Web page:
What a great fall morning! I walked to the polls – only one-half a block away from my house. This was quite a change for me because of the many years I lived in Oregon where the vote is done at home through a mail in ballot. I liked this for many reasons. One was that with every ballot I received a booklet that contained unbiased information about all the candidates and how their stand on the issues would impact me as the voter. After years of the mail in ballot, however, I now live in Kentucky and for the first time in almost 20 years, I walked to the polls and voted. I even used a paper ballot! Boy, did that remind me of our heritage as voters in a free country!
Now, to the actual ballot. One of the best things about living in Kentucky is that the election for the state executive offices from the governor on down as well as members of the judicial branch are held in odd numbered years. That gave me a chance to really focus on the election of state officials and who I wanted to vote for and not rely on simply checking a straight party ticket. This is not how I vote. I look at each issue and think about how that affects me as a voter who wants to use my vote to make a stand on the issues not any one Party or personality. As I made my decision, I took two issues that are most important to me and looked for the candidate who might take a stand on them.
In the race for governor, unfortunately, I found no candidate willing to take a stand against dirty coal which has a grip on this state much like the tobacco industry of the late 20th Century. Yes, a lot of people lost jobs when the facts about health and smoking came to light, but since Kentucky was a tobacco producing state from the growing of tobacco to the manufacture of tobacco, no candidate for any office – Democrat as well as Republican – ever took a stand against that. Kentucky’s health rates due to excessive cigarette smoking are the major cause of the burden of health care right now due to heart disease, emphysema, Chronic Obstructive Pulmonary Disease (COPD) and lung cancer. I have lost three relatives too soon to the diseases and the culprit – cigarette smoking.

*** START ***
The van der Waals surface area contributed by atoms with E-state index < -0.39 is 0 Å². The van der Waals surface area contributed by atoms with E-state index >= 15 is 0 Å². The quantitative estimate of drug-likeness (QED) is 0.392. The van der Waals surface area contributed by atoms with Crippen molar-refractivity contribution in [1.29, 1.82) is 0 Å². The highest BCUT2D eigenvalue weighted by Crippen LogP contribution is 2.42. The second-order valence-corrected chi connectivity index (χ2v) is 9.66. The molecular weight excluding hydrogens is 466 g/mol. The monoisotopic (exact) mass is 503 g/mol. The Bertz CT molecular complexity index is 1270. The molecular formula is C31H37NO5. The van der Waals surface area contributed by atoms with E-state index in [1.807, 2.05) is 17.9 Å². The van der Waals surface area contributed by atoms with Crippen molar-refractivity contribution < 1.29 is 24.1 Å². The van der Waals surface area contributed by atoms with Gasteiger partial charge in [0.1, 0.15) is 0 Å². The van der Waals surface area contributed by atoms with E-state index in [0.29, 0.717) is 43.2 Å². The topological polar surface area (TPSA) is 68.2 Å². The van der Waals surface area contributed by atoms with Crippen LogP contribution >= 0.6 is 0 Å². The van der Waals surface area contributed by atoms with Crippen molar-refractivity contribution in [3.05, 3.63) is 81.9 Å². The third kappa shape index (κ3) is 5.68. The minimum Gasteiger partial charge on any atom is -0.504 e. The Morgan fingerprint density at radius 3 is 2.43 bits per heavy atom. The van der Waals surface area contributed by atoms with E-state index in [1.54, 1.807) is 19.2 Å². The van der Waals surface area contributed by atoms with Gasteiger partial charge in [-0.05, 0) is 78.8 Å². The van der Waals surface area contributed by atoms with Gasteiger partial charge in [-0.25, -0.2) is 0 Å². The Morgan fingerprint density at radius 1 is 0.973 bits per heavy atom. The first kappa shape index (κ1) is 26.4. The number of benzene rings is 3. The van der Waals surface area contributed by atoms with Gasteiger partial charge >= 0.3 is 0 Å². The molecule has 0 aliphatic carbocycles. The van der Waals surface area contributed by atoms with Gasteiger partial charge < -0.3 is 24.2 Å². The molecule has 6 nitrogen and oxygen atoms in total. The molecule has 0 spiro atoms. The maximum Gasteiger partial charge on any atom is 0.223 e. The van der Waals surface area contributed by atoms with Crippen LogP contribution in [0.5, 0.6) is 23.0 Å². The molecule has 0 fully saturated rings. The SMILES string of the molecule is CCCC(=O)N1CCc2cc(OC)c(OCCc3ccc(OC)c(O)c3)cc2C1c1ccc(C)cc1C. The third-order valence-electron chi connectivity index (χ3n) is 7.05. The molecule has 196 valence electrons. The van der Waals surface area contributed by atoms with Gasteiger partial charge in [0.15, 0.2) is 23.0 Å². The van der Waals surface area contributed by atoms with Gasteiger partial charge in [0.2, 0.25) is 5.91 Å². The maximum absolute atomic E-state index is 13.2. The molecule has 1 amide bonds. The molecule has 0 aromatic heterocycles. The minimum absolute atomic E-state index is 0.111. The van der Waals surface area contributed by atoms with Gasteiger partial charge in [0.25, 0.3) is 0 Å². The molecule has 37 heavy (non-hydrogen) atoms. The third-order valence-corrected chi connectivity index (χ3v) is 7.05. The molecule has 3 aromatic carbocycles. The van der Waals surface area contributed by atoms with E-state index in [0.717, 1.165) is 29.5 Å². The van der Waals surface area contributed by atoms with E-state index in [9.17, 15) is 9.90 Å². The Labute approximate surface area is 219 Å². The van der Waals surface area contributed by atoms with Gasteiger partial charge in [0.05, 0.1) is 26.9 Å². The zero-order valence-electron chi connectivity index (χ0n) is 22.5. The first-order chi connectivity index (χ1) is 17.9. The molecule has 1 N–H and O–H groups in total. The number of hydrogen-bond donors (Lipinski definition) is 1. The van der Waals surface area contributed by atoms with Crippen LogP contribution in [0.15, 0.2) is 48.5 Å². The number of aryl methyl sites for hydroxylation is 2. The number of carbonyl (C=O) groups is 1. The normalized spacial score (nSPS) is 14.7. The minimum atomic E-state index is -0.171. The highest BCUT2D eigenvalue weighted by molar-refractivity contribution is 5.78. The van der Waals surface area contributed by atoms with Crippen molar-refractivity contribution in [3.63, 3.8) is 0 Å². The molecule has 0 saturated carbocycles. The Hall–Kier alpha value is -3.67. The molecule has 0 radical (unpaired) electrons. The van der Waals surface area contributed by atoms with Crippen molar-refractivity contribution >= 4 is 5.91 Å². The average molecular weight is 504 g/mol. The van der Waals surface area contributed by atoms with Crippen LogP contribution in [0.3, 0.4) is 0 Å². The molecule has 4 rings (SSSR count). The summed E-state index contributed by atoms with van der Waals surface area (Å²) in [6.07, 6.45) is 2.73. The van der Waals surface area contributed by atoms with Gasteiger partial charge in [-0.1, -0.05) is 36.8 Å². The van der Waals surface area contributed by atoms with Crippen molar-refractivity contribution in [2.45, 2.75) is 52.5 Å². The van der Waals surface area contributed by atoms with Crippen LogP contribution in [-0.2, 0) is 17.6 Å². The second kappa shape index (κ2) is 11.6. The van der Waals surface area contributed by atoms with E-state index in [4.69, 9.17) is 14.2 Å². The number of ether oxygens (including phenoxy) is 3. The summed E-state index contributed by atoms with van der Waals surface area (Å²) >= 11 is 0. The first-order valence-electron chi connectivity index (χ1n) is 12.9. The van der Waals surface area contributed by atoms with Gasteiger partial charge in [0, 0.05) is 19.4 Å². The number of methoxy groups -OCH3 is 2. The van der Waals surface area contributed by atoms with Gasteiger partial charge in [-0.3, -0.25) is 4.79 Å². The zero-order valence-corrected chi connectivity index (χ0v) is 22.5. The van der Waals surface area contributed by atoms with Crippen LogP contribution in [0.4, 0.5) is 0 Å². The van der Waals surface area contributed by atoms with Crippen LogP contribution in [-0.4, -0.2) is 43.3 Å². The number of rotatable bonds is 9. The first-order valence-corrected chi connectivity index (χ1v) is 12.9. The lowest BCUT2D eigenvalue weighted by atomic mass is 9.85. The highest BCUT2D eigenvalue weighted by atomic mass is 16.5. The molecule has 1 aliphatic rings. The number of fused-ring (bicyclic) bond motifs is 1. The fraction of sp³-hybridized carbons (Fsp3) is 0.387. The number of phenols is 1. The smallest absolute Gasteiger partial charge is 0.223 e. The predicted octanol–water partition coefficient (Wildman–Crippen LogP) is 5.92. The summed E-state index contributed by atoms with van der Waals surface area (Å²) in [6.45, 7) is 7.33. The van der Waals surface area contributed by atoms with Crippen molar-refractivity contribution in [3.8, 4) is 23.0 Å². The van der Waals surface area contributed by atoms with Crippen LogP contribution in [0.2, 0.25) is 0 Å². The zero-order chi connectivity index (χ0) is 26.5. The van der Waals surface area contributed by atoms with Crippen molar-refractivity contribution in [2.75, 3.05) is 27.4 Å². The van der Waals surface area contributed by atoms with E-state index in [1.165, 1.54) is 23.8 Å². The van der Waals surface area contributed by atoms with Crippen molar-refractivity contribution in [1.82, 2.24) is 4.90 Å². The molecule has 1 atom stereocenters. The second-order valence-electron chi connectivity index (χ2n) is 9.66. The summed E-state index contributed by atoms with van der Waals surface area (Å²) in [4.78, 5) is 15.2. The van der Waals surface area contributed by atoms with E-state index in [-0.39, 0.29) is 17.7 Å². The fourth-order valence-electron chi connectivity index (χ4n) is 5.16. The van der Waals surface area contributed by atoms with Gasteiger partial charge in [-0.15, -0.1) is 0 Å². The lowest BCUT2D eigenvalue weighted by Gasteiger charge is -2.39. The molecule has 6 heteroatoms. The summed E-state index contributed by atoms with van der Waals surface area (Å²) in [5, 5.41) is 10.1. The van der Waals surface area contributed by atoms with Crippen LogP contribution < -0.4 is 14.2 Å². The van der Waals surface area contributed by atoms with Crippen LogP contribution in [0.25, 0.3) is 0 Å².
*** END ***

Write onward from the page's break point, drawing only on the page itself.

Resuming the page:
Now, we are dealing with health issues from asthma to chronic bronchitis, pneumonia, etc. The cause dirty air and water. Major cause – fracking. Instead of tobacco, we now have Peabody Coal controlling the voting public in most of Kentucky, especially Pike County, in the name of jobs. Therefore, in making my decision for governor, I had to vote against someone, not really for someone. I hate this method of voting, but that was my only choice.
In the race for Cabinet Departments, I again had to make a decision based on voting against something instead of for something. I voted against the candidates who used attack ads. Those were for state auditor. For the Secretary of Agriculture, I found I had a choice. In the ads I saw for this post, I discovered both candidates told why they wanted to have this post as it related to Kentucky agriculture. I voted for the candidate that stated clearly his desire to return Kentucky to family farms and local production of food. That is more important to me than joining the bloc against Monsanto in the federal government. Family farms and local producers are using different methods and when I buy from them I can go right to the producer and find out the methods they use and decide whether or not to buy from them. For Secretary of State, I voted for Allison Grimes, a real candidate who cares about Kentucky and ran for the Senate against Mitch McConnell last year. Her loss was unfortunate because she made a weak effort to take on Kentucky’s dirty coal but the people here aren’t ready for that.
In the Judiciary, I voted for the judge that I believe would best represent fairness and justice when making decisions in the courts here. Well, that’s my story. I voted, did you?